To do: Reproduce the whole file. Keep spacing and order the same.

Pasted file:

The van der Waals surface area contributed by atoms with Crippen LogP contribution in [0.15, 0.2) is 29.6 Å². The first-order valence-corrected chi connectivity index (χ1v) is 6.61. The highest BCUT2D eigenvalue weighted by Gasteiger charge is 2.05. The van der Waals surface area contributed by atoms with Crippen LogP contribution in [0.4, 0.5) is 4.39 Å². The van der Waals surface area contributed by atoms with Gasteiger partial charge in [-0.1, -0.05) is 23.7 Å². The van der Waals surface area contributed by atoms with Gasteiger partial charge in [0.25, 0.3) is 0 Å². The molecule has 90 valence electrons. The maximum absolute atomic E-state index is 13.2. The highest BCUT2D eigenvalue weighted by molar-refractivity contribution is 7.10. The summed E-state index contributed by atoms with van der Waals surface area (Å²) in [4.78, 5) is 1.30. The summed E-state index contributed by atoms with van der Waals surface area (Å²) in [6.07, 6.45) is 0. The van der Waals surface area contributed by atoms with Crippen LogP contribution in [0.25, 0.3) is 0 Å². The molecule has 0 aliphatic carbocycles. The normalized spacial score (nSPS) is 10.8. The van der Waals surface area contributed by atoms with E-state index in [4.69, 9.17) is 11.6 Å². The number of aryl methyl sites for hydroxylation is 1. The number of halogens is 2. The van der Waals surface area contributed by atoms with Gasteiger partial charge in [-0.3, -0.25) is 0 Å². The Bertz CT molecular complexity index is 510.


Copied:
The van der Waals surface area contributed by atoms with Crippen LogP contribution in [0.15, 0.2) is 29.6 Å². The first-order valence-corrected chi connectivity index (χ1v) is 6.61. The highest BCUT2D eigenvalue weighted by Gasteiger charge is 2.05. The van der Waals surface area contributed by atoms with Crippen LogP contribution in [0.4, 0.5) is 4.39 Å². The van der Waals surface area contributed by atoms with Gasteiger partial charge in [-0.1, -0.05) is 23.7 Å². The van der Waals surface area contributed by atoms with Gasteiger partial charge in [0.25, 0.3) is 0 Å². The molecule has 90 valence electrons. The maximum absolute atomic E-state index is 13.2. The highest BCUT2D eigenvalue weighted by molar-refractivity contribution is 7.10. The summed E-state index contributed by atoms with van der Waals surface area (Å²) in [4.78, 5) is 1.30. The summed E-state index contributed by atoms with van der Waals surface area (Å²) in [6.07, 6.45) is 0. The van der Waals surface area contributed by atoms with Crippen LogP contribution in [0.25, 0.3) is 0 Å². The molecule has 0 aliphatic carbocycles. The normalized spacial score (nSPS) is 10.8. The van der Waals surface area contributed by atoms with E-state index in [4.69, 9.17) is 11.6 Å². The number of aryl methyl sites for hydroxylation is 1. The number of halogens is 2. The van der Waals surface area contributed by atoms with Gasteiger partial charge in [-0.3, -0.25) is 0 Å². The Bertz CT molecular complexity index is 510.